4 MARCH 1905, Page 17



SIR,—In his letter to the Spectator of February 18th Mr. W. H. A. Cowell says that "persons born on it [H.M.S. Ascen-

sion Island] count as born at sea,' and therefore belong to the parish of Wapping." I should like to know what authority there is for the latter part of this statement. According to the legal handbook known as the "Annual Practice," service of legal process can be effected out of England on a person on board a British ship of war, on the principle that a ship of war is by legal fiction a part of the parish of Stepney. I have been unable to trace the origin of the fiction ; but it refers to Stepney, and not to Wapping. The latter was made a separate parish by private Act 5 & 6 William and Mary. According to the old rhyme- " He who sails on the wide sea Is a parishioner of Stepney."

The question was put to a practical test in the beginning of the nineteenth century. I have unfortunately not the refer- ence to the reported case, but Lewis in his "Topographical Dictionary of England," 1831, Vol. IV., p. 174, article "Stepney," gives this record of it :—

"A notion has for many years been very generally entertained that all persons born at sea are, from that circumstance alone, parishioners of Stepney. To counteract the influence of the error, which has subjected the parish to serious expense, the overseers, in 1813, applied for a criminal information against a magistrate of the county of Chester for having removed a vagrant, who stated that he was born at sea, from the parish of Stockport to Stepney. On this occasion Lord Ellenborough observed that this was a great blunder on the part of the magistrate, and in the hope that the promulgation of his lord- ship's decision, 'That certainly it must be understood that all those sea-born persons are not to be marched off at the pleasure of the magistrate to the parish of Stepney,' would produce the desired effect, the overseers forebore to press further pro- ceedings."

The hope of the overseers, however, has, I believe, not been fully realised, for the idea that Stepney Parish has especial.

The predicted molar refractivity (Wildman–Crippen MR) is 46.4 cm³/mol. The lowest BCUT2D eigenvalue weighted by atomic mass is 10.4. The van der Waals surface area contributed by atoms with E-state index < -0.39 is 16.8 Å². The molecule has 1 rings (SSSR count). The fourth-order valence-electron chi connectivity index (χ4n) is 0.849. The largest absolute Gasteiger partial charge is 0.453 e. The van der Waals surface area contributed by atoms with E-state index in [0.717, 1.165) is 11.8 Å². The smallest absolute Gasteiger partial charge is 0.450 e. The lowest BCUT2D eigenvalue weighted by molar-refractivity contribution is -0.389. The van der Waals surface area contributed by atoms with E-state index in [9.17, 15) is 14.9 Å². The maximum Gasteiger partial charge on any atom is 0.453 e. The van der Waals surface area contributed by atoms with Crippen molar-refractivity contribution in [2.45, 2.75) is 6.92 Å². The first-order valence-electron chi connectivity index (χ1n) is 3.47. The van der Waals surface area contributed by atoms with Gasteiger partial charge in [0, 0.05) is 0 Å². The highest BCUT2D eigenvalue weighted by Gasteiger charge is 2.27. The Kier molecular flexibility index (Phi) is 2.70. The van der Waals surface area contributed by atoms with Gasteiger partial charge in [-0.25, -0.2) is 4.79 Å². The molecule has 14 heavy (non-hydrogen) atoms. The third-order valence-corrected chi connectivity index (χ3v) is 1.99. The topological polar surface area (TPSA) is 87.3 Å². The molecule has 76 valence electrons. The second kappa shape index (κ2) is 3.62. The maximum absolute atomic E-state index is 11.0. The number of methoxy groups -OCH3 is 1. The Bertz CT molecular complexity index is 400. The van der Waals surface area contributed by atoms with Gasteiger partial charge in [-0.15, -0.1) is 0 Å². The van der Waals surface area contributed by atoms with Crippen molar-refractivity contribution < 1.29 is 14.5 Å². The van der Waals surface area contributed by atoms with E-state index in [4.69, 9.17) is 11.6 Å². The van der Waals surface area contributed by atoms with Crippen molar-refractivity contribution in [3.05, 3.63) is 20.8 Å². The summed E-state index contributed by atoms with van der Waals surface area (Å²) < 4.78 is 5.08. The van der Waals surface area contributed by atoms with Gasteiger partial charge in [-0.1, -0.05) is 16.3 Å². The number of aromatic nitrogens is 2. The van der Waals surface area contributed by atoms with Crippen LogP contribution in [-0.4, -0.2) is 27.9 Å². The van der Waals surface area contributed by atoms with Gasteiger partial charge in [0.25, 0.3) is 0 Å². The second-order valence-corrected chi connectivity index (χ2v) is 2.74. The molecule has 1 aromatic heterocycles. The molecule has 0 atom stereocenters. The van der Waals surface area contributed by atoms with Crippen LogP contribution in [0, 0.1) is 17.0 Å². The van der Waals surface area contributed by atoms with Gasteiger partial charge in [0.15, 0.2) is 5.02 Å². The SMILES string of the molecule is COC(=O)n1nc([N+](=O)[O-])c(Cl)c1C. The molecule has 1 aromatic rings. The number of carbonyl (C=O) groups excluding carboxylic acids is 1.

jurisdiction over the sea is still common with sailors. I offer as a possible explanation that in early days the London ships' masters got into the habit of making a return of births to Stepney as the nearest parish to their anchorage. In March, 1895, I visited Stepney to see the old Communion plate, and the parish clerk then told me, and complained, that he received on an average over two hundred applications annually for extracts from the registers in respect of births at sea. He also told me of two, then recent, cases in which children born at sea were actually registered in the parish books. One was that of a girl born on board a British ship of Liverpool; the other was that of a boy born in 1893 on board the Ophir,' of the Orient line, on a voyage from London to Australia. The child was baptised on board the vessel by a fellow-passenger, a clergyman of Hobart, in Tasmania, and he sent the certificate to Stepney and the birth was registered. The certificate was accompanied by a letter of explanation from the clergyman, and these documents were shown to me pinned into the register. In each case, however, the registra- tion seems to have been effected as a matter of curiosity, and not of legal obligation.—I am, Sir, &c.,